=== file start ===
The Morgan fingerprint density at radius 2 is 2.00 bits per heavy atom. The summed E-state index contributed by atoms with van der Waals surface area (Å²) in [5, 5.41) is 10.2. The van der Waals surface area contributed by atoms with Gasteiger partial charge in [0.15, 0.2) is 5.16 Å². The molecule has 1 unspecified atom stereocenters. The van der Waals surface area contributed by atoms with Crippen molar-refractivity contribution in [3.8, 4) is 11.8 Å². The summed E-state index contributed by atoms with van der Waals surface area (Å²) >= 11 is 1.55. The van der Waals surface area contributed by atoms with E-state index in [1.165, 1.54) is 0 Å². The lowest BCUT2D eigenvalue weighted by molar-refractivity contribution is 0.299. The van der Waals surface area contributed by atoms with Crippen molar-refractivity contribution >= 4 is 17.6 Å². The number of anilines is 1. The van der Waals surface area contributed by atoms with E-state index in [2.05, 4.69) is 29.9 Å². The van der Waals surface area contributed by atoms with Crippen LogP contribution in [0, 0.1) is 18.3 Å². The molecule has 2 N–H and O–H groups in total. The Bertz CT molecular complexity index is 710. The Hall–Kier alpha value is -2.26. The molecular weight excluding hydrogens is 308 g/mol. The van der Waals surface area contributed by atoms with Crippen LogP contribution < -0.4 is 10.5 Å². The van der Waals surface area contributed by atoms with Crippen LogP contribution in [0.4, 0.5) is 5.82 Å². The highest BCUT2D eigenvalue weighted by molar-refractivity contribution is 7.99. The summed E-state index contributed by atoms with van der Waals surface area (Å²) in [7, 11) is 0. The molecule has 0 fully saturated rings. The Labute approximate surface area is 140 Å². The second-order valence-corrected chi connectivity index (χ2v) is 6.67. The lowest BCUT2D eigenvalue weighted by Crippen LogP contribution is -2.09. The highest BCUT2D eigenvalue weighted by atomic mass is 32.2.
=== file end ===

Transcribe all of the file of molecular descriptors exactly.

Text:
The Morgan fingerprint density at radius 2 is 2.00 bits per heavy atom. The summed E-state index contributed by atoms with van der Waals surface area (Å²) in [5, 5.41) is 10.2. The van der Waals surface area contributed by atoms with Gasteiger partial charge in [0.15, 0.2) is 5.16 Å². The molecule has 1 unspecified atom stereocenters. The van der Waals surface area contributed by atoms with Crippen molar-refractivity contribution in [3.8, 4) is 11.8 Å². The summed E-state index contributed by atoms with van der Waals surface area (Å²) >= 11 is 1.55. The van der Waals surface area contributed by atoms with E-state index in [1.165, 1.54) is 0 Å². The lowest BCUT2D eigenvalue weighted by molar-refractivity contribution is 0.299. The van der Waals surface area contributed by atoms with Crippen molar-refractivity contribution >= 4 is 17.6 Å². The number of anilines is 1. The van der Waals surface area contributed by atoms with E-state index in [2.05, 4.69) is 29.9 Å². The van der Waals surface area contributed by atoms with Crippen LogP contribution in [0, 0.1) is 18.3 Å². The molecule has 2 N–H and O–H groups in total. The Bertz CT molecular complexity index is 710. The Hall–Kier alpha value is -2.26. The molecular weight excluding hydrogens is 308 g/mol. The van der Waals surface area contributed by atoms with Crippen LogP contribution < -0.4 is 10.5 Å². The van der Waals surface area contributed by atoms with Crippen LogP contribution in [0.4, 0.5) is 5.82 Å². The highest BCUT2D eigenvalue weighted by molar-refractivity contribution is 7.99. The summed E-state index contributed by atoms with van der Waals surface area (Å²) in [7, 11) is 0. The molecule has 0 fully saturated rings. The Labute approximate surface area is 140 Å². The second-order valence-corrected chi connectivity index (χ2v) is 6.67. The lowest BCUT2D eigenvalue weighted by Crippen LogP contribution is -2.09. The highest BCUT2D eigenvalue weighted by atomic mass is 32.2.